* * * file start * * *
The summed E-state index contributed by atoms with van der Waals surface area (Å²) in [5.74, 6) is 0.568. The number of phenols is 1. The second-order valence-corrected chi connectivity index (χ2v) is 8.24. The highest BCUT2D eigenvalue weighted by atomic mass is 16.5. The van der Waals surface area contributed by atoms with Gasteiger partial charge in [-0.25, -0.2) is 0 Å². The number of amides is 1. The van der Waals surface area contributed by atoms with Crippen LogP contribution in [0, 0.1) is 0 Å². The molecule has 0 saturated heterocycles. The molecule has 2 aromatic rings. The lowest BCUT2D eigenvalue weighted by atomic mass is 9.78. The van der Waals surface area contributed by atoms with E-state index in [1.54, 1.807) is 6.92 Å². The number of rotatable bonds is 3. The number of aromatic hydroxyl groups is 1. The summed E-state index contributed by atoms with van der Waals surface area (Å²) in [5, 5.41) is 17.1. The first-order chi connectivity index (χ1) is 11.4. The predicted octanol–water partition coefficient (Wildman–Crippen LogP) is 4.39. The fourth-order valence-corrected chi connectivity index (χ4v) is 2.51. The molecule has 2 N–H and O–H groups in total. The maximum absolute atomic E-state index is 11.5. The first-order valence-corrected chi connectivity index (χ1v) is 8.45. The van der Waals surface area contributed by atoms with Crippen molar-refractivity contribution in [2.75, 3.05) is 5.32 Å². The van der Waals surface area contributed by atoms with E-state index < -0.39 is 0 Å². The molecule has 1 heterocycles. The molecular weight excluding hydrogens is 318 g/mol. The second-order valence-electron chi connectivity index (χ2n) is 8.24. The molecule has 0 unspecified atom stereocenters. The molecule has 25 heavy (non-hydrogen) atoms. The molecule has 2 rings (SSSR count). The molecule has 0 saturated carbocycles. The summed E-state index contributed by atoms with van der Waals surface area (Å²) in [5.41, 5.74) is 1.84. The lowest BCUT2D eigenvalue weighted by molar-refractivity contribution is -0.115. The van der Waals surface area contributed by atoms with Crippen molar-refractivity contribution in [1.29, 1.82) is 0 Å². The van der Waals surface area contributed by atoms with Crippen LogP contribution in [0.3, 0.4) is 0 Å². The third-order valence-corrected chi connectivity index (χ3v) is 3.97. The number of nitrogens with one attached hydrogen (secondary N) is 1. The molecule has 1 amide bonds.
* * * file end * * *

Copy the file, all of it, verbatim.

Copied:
The summed E-state index contributed by atoms with van der Waals surface area (Å²) in [5.74, 6) is 0.568. The number of phenols is 1. The second-order valence-corrected chi connectivity index (χ2v) is 8.24. The highest BCUT2D eigenvalue weighted by atomic mass is 16.5. The van der Waals surface area contributed by atoms with Gasteiger partial charge in [-0.25, -0.2) is 0 Å². The number of amides is 1. The van der Waals surface area contributed by atoms with Crippen LogP contribution in [0, 0.1) is 0 Å². The molecule has 0 saturated heterocycles. The molecule has 2 aromatic rings. The lowest BCUT2D eigenvalue weighted by atomic mass is 9.78. The van der Waals surface area contributed by atoms with E-state index in [1.54, 1.807) is 6.92 Å². The number of rotatable bonds is 3. The number of aromatic hydroxyl groups is 1. The summed E-state index contributed by atoms with van der Waals surface area (Å²) in [5, 5.41) is 17.1. The first-order chi connectivity index (χ1) is 11.4. The predicted octanol–water partition coefficient (Wildman–Crippen LogP) is 4.39. The fourth-order valence-corrected chi connectivity index (χ4v) is 2.51. The molecule has 2 N–H and O–H groups in total. The maximum absolute atomic E-state index is 11.5. The first-order valence-corrected chi connectivity index (χ1v) is 8.45. The van der Waals surface area contributed by atoms with Crippen molar-refractivity contribution in [2.75, 3.05) is 5.32 Å². The van der Waals surface area contributed by atoms with E-state index < -0.39 is 0 Å². The molecule has 1 heterocycles. The molecular weight excluding hydrogens is 318 g/mol. The second-order valence-electron chi connectivity index (χ2n) is 8.24. The molecule has 0 unspecified atom stereocenters. The molecule has 25 heavy (non-hydrogen) atoms. The molecule has 2 rings (SSSR count). The molecule has 0 saturated carbocycles. The summed E-state index contributed by atoms with van der Waals surface area (Å²) in [5.41, 5.74) is 1.84. The lowest BCUT2D eigenvalue weighted by molar-refractivity contribution is -0.115. The van der Waals surface area contributed by atoms with Crippen molar-refractivity contribution in [1.29, 1.82) is 0 Å². The van der Waals surface area contributed by atoms with Crippen LogP contribution in [0.3, 0.4) is 0 Å². The third-order valence-corrected chi connectivity index (χ3v) is 3.97. The number of nitrogens with one attached hydrogen (secondary N) is 1. The molecule has 1 amide bonds.